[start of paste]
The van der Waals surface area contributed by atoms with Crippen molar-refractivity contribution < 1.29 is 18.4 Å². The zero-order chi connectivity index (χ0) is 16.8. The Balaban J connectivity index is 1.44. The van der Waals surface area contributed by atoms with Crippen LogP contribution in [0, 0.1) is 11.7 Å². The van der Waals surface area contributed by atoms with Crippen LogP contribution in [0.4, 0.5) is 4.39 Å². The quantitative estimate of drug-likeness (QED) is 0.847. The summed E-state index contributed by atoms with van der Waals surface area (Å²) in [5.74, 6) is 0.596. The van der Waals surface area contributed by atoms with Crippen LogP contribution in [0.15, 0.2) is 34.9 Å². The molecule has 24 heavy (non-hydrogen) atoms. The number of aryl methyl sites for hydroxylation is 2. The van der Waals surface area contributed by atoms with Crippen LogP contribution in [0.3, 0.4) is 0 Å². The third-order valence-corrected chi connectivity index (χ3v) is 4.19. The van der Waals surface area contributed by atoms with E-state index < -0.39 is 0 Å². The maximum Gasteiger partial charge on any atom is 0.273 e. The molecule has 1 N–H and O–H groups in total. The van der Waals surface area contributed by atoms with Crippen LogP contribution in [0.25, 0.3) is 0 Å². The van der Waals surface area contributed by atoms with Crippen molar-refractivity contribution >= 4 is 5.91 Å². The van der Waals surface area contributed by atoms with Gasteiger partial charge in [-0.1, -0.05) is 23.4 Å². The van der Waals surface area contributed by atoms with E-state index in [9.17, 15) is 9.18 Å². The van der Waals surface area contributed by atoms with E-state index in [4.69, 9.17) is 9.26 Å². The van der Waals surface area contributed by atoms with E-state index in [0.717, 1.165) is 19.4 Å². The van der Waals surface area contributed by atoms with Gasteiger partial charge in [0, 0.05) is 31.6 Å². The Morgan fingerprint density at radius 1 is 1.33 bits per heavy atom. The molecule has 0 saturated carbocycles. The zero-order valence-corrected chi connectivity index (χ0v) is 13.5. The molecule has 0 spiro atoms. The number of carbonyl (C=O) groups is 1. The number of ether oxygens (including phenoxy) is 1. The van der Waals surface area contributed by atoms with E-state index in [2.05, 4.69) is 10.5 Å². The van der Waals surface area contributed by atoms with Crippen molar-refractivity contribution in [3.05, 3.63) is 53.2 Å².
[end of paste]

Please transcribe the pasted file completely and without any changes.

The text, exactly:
The van der Waals surface area contributed by atoms with Crippen molar-refractivity contribution < 1.29 is 18.4 Å². The zero-order chi connectivity index (χ0) is 16.8. The Balaban J connectivity index is 1.44. The van der Waals surface area contributed by atoms with Crippen LogP contribution in [0, 0.1) is 11.7 Å². The van der Waals surface area contributed by atoms with Crippen LogP contribution in [0.4, 0.5) is 4.39 Å². The quantitative estimate of drug-likeness (QED) is 0.847. The summed E-state index contributed by atoms with van der Waals surface area (Å²) in [5.74, 6) is 0.596. The van der Waals surface area contributed by atoms with Crippen LogP contribution in [0.15, 0.2) is 34.9 Å². The molecule has 24 heavy (non-hydrogen) atoms. The number of aryl methyl sites for hydroxylation is 2. The van der Waals surface area contributed by atoms with Crippen LogP contribution in [0.3, 0.4) is 0 Å². The third-order valence-corrected chi connectivity index (χ3v) is 4.19. The van der Waals surface area contributed by atoms with E-state index < -0.39 is 0 Å². The maximum Gasteiger partial charge on any atom is 0.273 e. The molecule has 1 N–H and O–H groups in total. The van der Waals surface area contributed by atoms with Crippen LogP contribution in [0.25, 0.3) is 0 Å². The van der Waals surface area contributed by atoms with Crippen molar-refractivity contribution >= 4 is 5.91 Å². The van der Waals surface area contributed by atoms with Gasteiger partial charge in [-0.1, -0.05) is 23.4 Å². The van der Waals surface area contributed by atoms with E-state index in [9.17, 15) is 9.18 Å². The van der Waals surface area contributed by atoms with E-state index in [4.69, 9.17) is 9.26 Å². The van der Waals surface area contributed by atoms with E-state index in [0.717, 1.165) is 19.4 Å². The van der Waals surface area contributed by atoms with Gasteiger partial charge in [0, 0.05) is 31.6 Å². The Morgan fingerprint density at radius 1 is 1.33 bits per heavy atom. The molecule has 0 saturated carbocycles. The zero-order valence-corrected chi connectivity index (χ0v) is 13.5. The molecule has 0 spiro atoms. The number of carbonyl (C=O) groups is 1. The number of ether oxygens (including phenoxy) is 1. The van der Waals surface area contributed by atoms with E-state index in [2.05, 4.69) is 10.5 Å². The van der Waals surface area contributed by atoms with Crippen molar-refractivity contribution in [3.05, 3.63) is 53.2 Å².